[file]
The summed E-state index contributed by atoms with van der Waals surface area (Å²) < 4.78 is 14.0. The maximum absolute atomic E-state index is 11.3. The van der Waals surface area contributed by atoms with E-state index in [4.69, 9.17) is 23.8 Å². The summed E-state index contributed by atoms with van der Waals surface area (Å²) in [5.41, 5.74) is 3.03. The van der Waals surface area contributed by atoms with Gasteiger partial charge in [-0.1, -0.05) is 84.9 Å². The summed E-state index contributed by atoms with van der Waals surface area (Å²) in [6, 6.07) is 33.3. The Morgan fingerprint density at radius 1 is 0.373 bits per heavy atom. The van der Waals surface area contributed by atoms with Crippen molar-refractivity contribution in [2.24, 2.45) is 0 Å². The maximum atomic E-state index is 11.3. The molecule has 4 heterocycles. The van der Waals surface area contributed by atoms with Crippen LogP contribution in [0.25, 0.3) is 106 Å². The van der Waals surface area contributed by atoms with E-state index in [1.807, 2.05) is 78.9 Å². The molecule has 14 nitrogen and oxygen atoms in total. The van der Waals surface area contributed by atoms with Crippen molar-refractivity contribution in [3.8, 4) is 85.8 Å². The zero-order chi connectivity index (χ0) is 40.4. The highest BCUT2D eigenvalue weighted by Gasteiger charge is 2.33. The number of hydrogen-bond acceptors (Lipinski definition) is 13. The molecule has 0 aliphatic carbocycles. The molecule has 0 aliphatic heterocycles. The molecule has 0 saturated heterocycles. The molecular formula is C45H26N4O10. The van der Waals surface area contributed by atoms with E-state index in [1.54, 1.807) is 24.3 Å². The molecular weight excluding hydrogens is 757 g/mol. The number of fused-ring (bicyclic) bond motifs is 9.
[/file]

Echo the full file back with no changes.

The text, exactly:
The summed E-state index contributed by atoms with van der Waals surface area (Å²) < 4.78 is 14.0. The maximum absolute atomic E-state index is 11.3. The van der Waals surface area contributed by atoms with E-state index in [4.69, 9.17) is 23.8 Å². The summed E-state index contributed by atoms with van der Waals surface area (Å²) in [5.41, 5.74) is 3.03. The van der Waals surface area contributed by atoms with Gasteiger partial charge in [-0.1, -0.05) is 84.9 Å². The summed E-state index contributed by atoms with van der Waals surface area (Å²) in [6, 6.07) is 33.3. The Morgan fingerprint density at radius 1 is 0.373 bits per heavy atom. The van der Waals surface area contributed by atoms with Crippen molar-refractivity contribution in [2.24, 2.45) is 0 Å². The maximum atomic E-state index is 11.3. The molecule has 4 heterocycles. The van der Waals surface area contributed by atoms with Crippen LogP contribution in [0.25, 0.3) is 106 Å². The van der Waals surface area contributed by atoms with E-state index in [1.807, 2.05) is 78.9 Å². The molecule has 14 nitrogen and oxygen atoms in total. The van der Waals surface area contributed by atoms with Crippen molar-refractivity contribution in [3.8, 4) is 85.8 Å². The zero-order chi connectivity index (χ0) is 40.4. The highest BCUT2D eigenvalue weighted by Gasteiger charge is 2.33. The number of hydrogen-bond acceptors (Lipinski definition) is 13. The molecule has 0 aliphatic carbocycles. The molecule has 0 aliphatic heterocycles. The molecule has 0 saturated heterocycles. The molecular formula is C45H26N4O10. The van der Waals surface area contributed by atoms with E-state index in [1.54, 1.807) is 24.3 Å². The molecular weight excluding hydrogens is 757 g/mol. The number of fused-ring (bicyclic) bond motifs is 9.